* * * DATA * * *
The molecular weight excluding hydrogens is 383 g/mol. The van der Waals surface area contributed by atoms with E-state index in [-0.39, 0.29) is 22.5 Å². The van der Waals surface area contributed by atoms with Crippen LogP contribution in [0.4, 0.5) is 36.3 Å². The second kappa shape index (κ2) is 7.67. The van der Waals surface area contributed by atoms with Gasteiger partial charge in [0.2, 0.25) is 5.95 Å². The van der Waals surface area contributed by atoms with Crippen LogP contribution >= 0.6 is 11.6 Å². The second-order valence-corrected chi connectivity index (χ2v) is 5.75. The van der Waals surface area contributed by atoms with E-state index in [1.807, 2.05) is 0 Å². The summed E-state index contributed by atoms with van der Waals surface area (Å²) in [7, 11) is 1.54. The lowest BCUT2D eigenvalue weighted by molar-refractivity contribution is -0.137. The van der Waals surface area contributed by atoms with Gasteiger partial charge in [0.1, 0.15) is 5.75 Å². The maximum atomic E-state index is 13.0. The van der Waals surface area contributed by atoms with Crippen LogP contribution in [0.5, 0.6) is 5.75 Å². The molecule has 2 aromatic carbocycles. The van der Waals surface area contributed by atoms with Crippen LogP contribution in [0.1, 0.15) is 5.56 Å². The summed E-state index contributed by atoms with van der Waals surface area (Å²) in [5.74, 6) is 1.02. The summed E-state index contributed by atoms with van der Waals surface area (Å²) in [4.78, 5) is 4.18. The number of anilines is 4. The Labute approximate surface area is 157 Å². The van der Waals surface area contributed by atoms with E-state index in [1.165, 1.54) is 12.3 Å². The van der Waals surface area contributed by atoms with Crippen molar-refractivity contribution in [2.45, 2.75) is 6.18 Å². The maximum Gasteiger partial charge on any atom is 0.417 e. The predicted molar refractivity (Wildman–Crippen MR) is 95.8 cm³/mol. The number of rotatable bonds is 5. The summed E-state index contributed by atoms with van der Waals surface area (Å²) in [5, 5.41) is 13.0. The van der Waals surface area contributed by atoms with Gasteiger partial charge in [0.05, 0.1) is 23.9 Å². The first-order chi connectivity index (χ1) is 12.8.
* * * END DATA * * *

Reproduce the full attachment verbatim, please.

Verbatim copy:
The molecular weight excluding hydrogens is 383 g/mol. The van der Waals surface area contributed by atoms with E-state index in [-0.39, 0.29) is 22.5 Å². The van der Waals surface area contributed by atoms with Crippen LogP contribution in [0.4, 0.5) is 36.3 Å². The second kappa shape index (κ2) is 7.67. The van der Waals surface area contributed by atoms with Gasteiger partial charge in [0.2, 0.25) is 5.95 Å². The van der Waals surface area contributed by atoms with Crippen LogP contribution >= 0.6 is 11.6 Å². The second-order valence-corrected chi connectivity index (χ2v) is 5.75. The van der Waals surface area contributed by atoms with E-state index in [1.807, 2.05) is 0 Å². The summed E-state index contributed by atoms with van der Waals surface area (Å²) in [7, 11) is 1.54. The lowest BCUT2D eigenvalue weighted by molar-refractivity contribution is -0.137. The van der Waals surface area contributed by atoms with Gasteiger partial charge in [0.1, 0.15) is 5.75 Å². The maximum atomic E-state index is 13.0. The van der Waals surface area contributed by atoms with Crippen LogP contribution in [0.5, 0.6) is 5.75 Å². The molecule has 2 aromatic carbocycles. The van der Waals surface area contributed by atoms with Crippen LogP contribution in [0.1, 0.15) is 5.56 Å². The summed E-state index contributed by atoms with van der Waals surface area (Å²) in [5.74, 6) is 1.02. The summed E-state index contributed by atoms with van der Waals surface area (Å²) in [4.78, 5) is 4.18. The number of anilines is 4. The Labute approximate surface area is 157 Å². The van der Waals surface area contributed by atoms with E-state index in [1.165, 1.54) is 12.3 Å². The van der Waals surface area contributed by atoms with Crippen molar-refractivity contribution in [2.45, 2.75) is 6.18 Å². The maximum Gasteiger partial charge on any atom is 0.417 e. The predicted molar refractivity (Wildman–Crippen MR) is 95.8 cm³/mol. The number of rotatable bonds is 5. The summed E-state index contributed by atoms with van der Waals surface area (Å²) in [5, 5.41) is 13.0. The van der Waals surface area contributed by atoms with Gasteiger partial charge in [0.05, 0.1) is 23.9 Å². The first-order chi connectivity index (χ1) is 12.8.